And perhaps best of all - at least for small associations - look forward to my book coming out sometime this year-The Ultimate Small HOA Survival Guide.

Be sure also to visit the website and sign up for the next free E-News now! It's never too late. And watch the blogs for the hottest topics! If you want to unsubscribe, please do so when you get the newsletter. Sending an email doesn't always work because I don't keep the list, Constant Contact does.

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I am an attorney who serves homeowner associations and homeowners alike (not inthe same association of course). I am a frequent contributor to the Echo Journal and other similar publications in the State of California and also contribute articles on a national level. There are several publications written in plain English onmy website written specifically to help people who need information about California law as it relates to homeowner associations. There is a wealth of information here on the website. I like to do service and have been lucky enough to be named Author of the Year by CAI after my first book, and was named 2011 Volunteer of the Year by the Executive Council of Homeowners.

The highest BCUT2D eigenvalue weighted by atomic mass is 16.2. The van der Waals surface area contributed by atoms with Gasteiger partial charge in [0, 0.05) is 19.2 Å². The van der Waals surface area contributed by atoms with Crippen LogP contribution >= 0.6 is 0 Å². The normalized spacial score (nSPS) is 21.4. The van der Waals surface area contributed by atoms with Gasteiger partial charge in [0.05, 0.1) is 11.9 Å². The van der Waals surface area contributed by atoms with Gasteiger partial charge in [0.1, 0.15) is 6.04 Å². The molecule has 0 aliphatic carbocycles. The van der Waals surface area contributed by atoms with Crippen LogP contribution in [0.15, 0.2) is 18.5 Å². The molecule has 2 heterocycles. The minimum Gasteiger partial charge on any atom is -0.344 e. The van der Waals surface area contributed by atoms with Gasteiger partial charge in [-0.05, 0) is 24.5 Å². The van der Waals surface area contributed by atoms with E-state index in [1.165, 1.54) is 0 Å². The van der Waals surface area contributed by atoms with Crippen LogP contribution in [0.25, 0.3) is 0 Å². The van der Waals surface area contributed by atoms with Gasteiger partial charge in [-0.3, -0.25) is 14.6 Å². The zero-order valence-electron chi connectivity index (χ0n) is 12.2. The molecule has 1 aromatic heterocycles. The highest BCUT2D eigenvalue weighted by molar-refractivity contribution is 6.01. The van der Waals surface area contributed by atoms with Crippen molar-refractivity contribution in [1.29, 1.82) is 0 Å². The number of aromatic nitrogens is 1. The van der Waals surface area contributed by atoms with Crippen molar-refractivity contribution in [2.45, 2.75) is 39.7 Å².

Check out the Main and Resource Pages at www.californiacondoguru.com

Check out the popular book called "THE CONDO OWNER'S ANSWER BOOK" and both blogs developed, one for everyone and one especially for homeowner questions: www.Condolawguru.com

Check out the webstore for helpful and affordable publications on various topics, including 3 books, 28 primers and 2 guides. Most popular subjects are THE DAVIS STIRLING ACT IN PLAIN ENGLISH (book), ENFORCEMENT, BOARD BASICS, ARCHITECTURAL AND LEASE LIMITATIONS series (primers) and the RECALL and INSPECTORS OF ELECTION guides.

I have a private law practice in Pleasant Hill, but serve homeowners association and homeowners throughout the State of California. My practice is in large part now web based and telephone consultations are available. I have clients all over the state and am a real "road warrior".

Copyright Beth A. Grimm, All Rights Reserved